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Nine brokers under FSA investigation for fraud

The Financial Services Authority is investigating nine brokers for suspected fraud, Mortgage Strategy can reveal.

The regulator says nine current cases against brokers have an element of mortgage fraud involved and it could take enforcement action against these individuals.

John Malone, who represents brokers on the National Fraud Authority’s Mortgage Fraud Forum, says the investigations probably relate to business done in 2007 and 2008.

He says: “Considering gross lending totalled £362bn in 2007 and £254bn in 2008 and brokers did around 60% of business, nine investigations for fraud is relatively low.”

Nick Baxter, director of Mortgage Promotions, says the number shows there is only a small amount of fraud perpetrated by brokers.

He says: “It is only a small number of brokers but it tarnishes the industry. Lenders and regulators have to ensure they don¹t tar all brokers with the same brush.”

Last week the FSA published its Mortgage Lenders’ Round-Up newsletter in which it claimed that brokers are abusing buy-to-let mortgages to help self-cert clients.

David Geale, manager of retail intermediaries and the mortgage sector at the FSA, says brokers are using some buy-to-let and let-to-buy deals to circumvent stringent income and affordability checks on regulated residential mortgages.

“He says: ³This is particularly the case where lenders are offering buy-to-let products to first-time buyers and where affordability is based on
projected rental income only.

“We believe lenders with weak systems and controls are likely to be exploited by intermediaries still looking for self-cert mortgages.”

Malone says he knows of several lenders that have been approached by brokers with buy-to-let deals that are clearly for self-cert clients, but it is a small number.

But David Whittaker, managing director of Mortgages for Business, says the FSA is focussing on a small issue to justify buy-to-let regulation.

He says: “It is trying to build a case to regulate the buy-to-let sector so is using anecdotal evidence as an example of why regulation is needed.”

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  • bobby 27th June 2011 at 1:42 pm

    Only about 8000 brokers to go FSA and your work is complete. Well done for protecting the public against the evil of mortgage brokers. The bank are just so much more honest and honourable.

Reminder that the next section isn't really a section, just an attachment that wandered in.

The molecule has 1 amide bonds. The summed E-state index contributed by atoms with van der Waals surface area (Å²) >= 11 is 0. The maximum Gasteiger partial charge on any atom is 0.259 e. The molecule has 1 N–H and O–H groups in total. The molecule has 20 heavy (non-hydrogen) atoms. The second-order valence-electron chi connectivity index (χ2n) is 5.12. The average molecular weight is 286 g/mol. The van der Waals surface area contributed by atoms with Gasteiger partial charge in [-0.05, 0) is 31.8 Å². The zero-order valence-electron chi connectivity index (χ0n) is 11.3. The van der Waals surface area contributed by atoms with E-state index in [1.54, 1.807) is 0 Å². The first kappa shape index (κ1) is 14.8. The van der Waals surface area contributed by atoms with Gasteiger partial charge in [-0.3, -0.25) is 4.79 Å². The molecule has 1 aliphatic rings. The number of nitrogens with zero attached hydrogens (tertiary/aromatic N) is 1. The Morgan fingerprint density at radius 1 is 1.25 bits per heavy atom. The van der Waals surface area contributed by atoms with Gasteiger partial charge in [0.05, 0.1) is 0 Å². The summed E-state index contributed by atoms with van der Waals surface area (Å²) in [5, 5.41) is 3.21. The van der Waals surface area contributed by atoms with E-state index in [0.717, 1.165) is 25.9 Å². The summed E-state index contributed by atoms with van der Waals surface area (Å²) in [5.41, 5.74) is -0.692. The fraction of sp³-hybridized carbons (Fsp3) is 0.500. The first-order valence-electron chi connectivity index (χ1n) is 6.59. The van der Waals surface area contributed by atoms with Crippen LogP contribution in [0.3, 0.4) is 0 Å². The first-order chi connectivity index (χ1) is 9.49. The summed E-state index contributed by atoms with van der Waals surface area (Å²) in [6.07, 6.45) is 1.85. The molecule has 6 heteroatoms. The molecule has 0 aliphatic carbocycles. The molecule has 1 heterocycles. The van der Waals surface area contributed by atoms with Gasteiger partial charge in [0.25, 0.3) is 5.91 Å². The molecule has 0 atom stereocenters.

• Glen McKeown 27th June 2011 at 12:40 pm

    Full marks to Nick Baxter for putting the “problem” in perspective.
    The main danger is that the FSA can have front line publicity, but the rebuttal is hard to find, so both practitioners and public are led to believe in an industry riddled with corruption. That does not lead to improved standards nor to good consumer take up.
    There is a bundle of social research that demonstrates that conforming to standards is most effectively achieved by stressing the high level of existing conformity; it is also relatively cheap to operate and takes up considerably less staff than putting the boot in.
    Can’t understand why the FSA don’t use this technique – especially as Hector Sants degree is in psychology.

  • Robin Banks 27th June 2011 at 12:20 pm

    I remember back in 2004 headlines such as “we embrace regulation”, “we should not fear regulation” and “we look forward to regulation” and a whole lot more.

    When oh when will people learn that the only beneficiary of regulation is the regulator! The consumer has lost out because there is far less choice!

    In five years time there will be no place for brokers to trade, either because the cost of regulation is prohibitive or regulation itself is prohibitive (or both).

    Call me old fashioned but this industry worked a whole lot better before regulation got it’s greedy hands on it.

  • Damien Brassneck 27th June 2011 at 12:11 pm

    Robin 9:49 – The only thing that’s changing is the name over the door and broker scrutiny will continue to grow in intensity.

  • Robin 27th June 2011 at 9:49 am

    When are the FSA being disbanded? I thought that was the plan by this Govt. They really are a total waste of space. I could point out brokers & non-brokers who are breaking their petty restrictive rules every day, but tick the right box, so the FSA are happy. Pathetic & the sooner this bureaucratic costly regulator is gone the better!

  • salil chaudhari 27th June 2011 at 9:46 am

    spot on Mr Whittaker